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February 27, 2004

  Front Page Photo...

'Log Raft'
Bringing float across...
Chuck Slagle is the employer of the workers pictured and is the owner of the skiff and logs. The raft was assembled to replace the one at Pro Mech Air, which was due for replacement after several tough storms this past winter. - More photos...
Front Page Photo by Chris Wilhelm

Ketchikan Charter Commission - click here  


letter Trash in Ketchikan by M.L. Dahl - 02/27/04
letter Re: Does anybody care anymore? by Penny Eubanks - 02/27/04
letter Herring Harvest: An Imminent Crisis by Snapper Carson - 02/27/04
letter Read more Viewpoints
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February 2004
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Ketchikan - Statewide: Alaska's January Unemployment Rate 8.9 Percent; Ketchikan's Rate 11.8 percent - Alaska's unemployment rate climbed to 8.9 percent in January, up five tenths of a percentage point from December's revised rate of 8.4 percent which was earlier reported by the Alaska Department of Labor as 8.0 percent. According to the Alaska Department of Labor, the state's rate historically reaches its high point for the year in January or February and then begins to fall as seasonal employment picks up.

The comparable national rate (not seasonally adjusted) for January was 6.3 percent. Dan Robinson, an economist with the Alaska Department of Labor and Workforce Development, reported the numbers.

Five of the state's six economic regions recorded higher rates in January, the exception being in the Gulf Coast where seasonal jobs related to Kodiak's January crab fishery pushed the rate lower.

Anchorage's unemployment rate remained substantially lower that other areas in the state, increasing from 5.6 percent in December to 6.0 percent in January. Fairbanks saw a larger increase, from 7.1 percent to 8.0 percent.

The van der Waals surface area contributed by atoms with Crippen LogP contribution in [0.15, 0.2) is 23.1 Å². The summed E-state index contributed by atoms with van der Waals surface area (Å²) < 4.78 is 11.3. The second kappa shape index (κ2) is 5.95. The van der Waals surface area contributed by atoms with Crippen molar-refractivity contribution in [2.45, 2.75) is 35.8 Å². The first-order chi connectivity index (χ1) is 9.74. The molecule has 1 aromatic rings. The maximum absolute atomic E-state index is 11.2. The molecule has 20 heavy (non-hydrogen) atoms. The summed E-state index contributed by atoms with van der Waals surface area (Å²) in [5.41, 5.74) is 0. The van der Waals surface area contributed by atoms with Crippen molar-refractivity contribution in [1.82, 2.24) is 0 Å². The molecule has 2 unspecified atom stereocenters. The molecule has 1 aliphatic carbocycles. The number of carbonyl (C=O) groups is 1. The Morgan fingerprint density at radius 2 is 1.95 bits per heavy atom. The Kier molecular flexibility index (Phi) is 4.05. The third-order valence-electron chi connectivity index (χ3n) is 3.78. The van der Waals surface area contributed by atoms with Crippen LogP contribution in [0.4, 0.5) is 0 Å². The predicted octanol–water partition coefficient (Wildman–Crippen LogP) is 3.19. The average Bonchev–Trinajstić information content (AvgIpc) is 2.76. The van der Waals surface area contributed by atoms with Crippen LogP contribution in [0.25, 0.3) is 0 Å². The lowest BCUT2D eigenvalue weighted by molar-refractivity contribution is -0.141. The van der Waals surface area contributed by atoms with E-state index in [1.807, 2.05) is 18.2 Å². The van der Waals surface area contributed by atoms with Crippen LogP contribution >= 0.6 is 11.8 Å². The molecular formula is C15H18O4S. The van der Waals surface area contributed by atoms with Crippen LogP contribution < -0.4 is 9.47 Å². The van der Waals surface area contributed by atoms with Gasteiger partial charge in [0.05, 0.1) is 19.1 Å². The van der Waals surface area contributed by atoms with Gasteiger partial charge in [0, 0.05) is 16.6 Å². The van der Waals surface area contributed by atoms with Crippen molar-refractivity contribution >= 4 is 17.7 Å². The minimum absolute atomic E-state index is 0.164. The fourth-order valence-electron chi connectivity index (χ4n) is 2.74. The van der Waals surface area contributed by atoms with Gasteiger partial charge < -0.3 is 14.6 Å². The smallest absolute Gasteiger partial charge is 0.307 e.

At 7.5 percent, Juneau's rate remained well below those of other Southeast boroughs and census areas. Sitka is the only other community in Southeast that does not have a double-digit unemployment rate.

The Ketchikan Gateway Borough's unemployment rate for January was reported at 11.8 percent, up from December's 9.6 percent. (For more information about Ketchikan's Labor Force, click here).

January's unemployment rate for Prince of Wales was 20.2 percent, up from December's 16.0 percent. - Read more...
Friday - February 27, 2004 - 1:00 am

Ketchikan: Coast Guard terminates fishing vessel voyage for safety violations - A Coast Guard boarding team terminated the voyage of a fishing vessel for safety violations after a routine at-sea boarding in the Tongass Narrows, near Ketchikan, Wednesday. - Read more...
Friday - February 27, 2004 - 1:00 am

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Andrew Derocher of the University of Alberta holds a polar bear cub captured during a study in Svalbard, Norway. Photo courtesy Andrew Derocher

Alaska Science: Polar Bears at Risk in a Changing Arctic by Ned Rozell - If the north continues to warm, polar bears may disappear within the next century, according to a man who has studied them for the last 20 years.